province adds more spaces for veterinary students | Spare News

The Government of Saskatchewan announced in late September that it was taking steps to help meet the growing need for veterinarians across the province, particularly for large animal and mixed animal vets in rural Saskatchewan.

In 2023-24, the province will increase the number of subsidized student spaces from 20 to 25 at the Western College of Veterinary Medicine (WCVM).

“This investment will allow more Saskatchewan students to receive a high-quality veterinary education right here in Saskatchewan,” Advanced Education Minister Gordon Wyant said in a news release. “We are grateful to have WCVM in our backyard to educate more students who will provide much needed veterinary services across the province.”

In 2022-23, the Government of Saskatchewan will provide $11.9 million to WCVM. The new commitment to add seats will mean an investment of $539,000 in 2023-2024, increasing annually to $2.2 million by 2026-2027 when fully implemented during the PhD program in four years of veterinary medicine.

“Today’s investment in additional student spaces demonstrates our government’s commitment to addressing the shortage of veterinarians in the province,” said Agriculture Minister David Marit. “This initiative, along with the expansion of the Saskatchewan Loan Forgiveness for Veterinarians and Veterinary Technologists, will ensure farmers have access to the veterinary experts they need to provide the highest level of care for their animals.

The WCVM is an internationally renowned center for veterinary education, research and clinical expertise located on the campus of the University of Saskatchewan (USask).

“I’m really excited about the future of veterinary medicine in Saskatchewan. I think this is a great opportunity for our province, especially with the shortage of veterinarians,” said Jackson Goudy, a second-year veterinary student at WCVM in Stoughton, Sask., and president-elect of the Medical Students Association. western Canadian veterinarian. “It’s a great way to increase the number of veterinarians providing animal health care in Saskatchewan.”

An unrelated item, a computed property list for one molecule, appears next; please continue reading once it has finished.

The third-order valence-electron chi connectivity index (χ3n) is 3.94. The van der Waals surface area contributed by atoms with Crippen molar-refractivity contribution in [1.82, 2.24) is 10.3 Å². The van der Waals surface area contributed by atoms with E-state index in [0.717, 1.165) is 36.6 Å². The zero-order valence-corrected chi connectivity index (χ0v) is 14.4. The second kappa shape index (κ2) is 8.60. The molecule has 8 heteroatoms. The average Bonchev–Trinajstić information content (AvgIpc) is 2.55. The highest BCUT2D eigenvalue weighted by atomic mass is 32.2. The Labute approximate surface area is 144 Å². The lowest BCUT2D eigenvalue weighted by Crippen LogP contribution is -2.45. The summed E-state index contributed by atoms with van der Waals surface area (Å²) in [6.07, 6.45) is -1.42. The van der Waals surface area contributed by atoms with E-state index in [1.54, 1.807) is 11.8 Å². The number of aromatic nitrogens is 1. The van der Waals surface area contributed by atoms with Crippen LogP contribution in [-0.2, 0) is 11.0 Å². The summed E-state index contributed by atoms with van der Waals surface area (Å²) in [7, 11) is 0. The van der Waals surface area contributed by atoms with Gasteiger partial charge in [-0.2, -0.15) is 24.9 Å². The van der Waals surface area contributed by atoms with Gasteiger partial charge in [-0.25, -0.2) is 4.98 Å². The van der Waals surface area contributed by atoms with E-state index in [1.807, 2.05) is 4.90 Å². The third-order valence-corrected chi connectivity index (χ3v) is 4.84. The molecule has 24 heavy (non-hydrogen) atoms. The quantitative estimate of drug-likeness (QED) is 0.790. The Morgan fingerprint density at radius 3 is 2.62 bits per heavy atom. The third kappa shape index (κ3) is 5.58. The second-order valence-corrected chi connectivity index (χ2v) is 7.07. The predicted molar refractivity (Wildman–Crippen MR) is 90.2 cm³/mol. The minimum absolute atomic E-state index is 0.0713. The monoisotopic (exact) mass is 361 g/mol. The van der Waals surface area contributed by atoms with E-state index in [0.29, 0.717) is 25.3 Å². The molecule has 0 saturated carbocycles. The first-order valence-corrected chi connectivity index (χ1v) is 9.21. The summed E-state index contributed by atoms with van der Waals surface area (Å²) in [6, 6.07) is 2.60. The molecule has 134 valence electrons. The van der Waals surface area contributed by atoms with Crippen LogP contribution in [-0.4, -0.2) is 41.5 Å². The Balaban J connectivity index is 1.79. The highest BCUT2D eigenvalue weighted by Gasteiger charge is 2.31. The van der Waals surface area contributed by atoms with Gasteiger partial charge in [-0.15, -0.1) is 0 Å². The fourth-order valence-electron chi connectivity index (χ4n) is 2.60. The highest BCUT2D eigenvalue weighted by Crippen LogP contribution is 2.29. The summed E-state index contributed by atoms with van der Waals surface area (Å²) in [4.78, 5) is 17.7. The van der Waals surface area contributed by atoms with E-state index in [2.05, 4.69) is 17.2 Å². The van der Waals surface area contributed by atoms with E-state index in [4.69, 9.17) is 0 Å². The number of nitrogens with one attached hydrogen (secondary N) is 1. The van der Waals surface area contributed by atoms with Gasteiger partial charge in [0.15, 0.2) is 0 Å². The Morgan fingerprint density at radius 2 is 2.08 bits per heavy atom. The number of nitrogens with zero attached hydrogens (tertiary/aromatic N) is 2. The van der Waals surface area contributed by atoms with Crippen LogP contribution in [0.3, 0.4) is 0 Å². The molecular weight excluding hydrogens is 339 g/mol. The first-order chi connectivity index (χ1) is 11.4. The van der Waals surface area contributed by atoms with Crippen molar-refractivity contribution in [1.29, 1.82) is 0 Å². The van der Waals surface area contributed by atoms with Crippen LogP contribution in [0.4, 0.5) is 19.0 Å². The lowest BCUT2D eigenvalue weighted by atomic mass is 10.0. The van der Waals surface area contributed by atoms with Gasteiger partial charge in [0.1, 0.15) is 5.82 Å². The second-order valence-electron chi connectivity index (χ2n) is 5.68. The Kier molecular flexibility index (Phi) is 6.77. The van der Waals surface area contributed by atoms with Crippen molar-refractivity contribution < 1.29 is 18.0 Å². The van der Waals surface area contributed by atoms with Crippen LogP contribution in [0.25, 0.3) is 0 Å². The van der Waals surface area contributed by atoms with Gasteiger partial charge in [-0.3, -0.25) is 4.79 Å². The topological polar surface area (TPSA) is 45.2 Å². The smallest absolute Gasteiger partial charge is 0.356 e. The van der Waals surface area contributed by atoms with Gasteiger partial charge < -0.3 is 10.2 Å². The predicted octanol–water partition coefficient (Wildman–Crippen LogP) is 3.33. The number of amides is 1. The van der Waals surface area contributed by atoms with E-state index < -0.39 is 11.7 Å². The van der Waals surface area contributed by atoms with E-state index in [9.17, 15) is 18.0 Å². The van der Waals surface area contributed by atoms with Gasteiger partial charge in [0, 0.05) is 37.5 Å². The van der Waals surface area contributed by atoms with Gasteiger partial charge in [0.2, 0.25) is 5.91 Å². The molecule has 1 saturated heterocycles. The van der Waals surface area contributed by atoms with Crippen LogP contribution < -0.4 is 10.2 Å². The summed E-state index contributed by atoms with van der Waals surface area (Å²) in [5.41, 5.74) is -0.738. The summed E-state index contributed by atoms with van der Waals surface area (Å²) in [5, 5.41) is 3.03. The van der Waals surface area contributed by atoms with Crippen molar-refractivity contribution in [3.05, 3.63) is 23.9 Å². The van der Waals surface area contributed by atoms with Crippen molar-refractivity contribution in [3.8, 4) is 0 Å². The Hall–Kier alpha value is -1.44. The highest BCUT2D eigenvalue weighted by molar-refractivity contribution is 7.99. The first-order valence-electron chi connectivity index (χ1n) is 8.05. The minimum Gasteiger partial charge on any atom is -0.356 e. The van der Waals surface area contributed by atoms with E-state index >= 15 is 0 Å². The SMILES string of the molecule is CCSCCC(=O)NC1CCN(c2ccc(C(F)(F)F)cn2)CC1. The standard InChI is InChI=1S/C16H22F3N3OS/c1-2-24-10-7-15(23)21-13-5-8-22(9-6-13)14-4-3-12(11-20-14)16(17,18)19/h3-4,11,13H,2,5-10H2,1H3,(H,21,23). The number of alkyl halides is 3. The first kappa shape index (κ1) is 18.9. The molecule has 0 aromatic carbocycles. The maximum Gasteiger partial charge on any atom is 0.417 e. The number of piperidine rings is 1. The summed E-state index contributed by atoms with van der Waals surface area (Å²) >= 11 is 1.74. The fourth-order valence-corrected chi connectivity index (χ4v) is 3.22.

“We welcome this commitment from our provincial partners which will help meet Western Canada’s urgent need for more veterinarians in rural and urban communities,” said WCVM Dean Dr. Gillian Muir. “Provincial support is helping more Saskatchewan students realize their dream careers in veterinary medicine. It’s also a wise investment in protecting the health and welfare of all animals – from pets and wildlife to the livestock that play a vital role in Canadian agriculture. industry and economy of the country.

“Expanding USask’s ability to train veterinarians will help sustain the profession and allow us to further strengthen our leadership role in veterinary science and One Health,” said Dr. Airini, Provost and Vice President Academic of USask. “The increase in provincial funding is greatly appreciated and will allow us to provide essential veterinary medical education, advance interdisciplinary research and collaboration, and amplify our contributions to the health and well-being of communities across the Western Canada.

The Canadian Press. All rights reserved.

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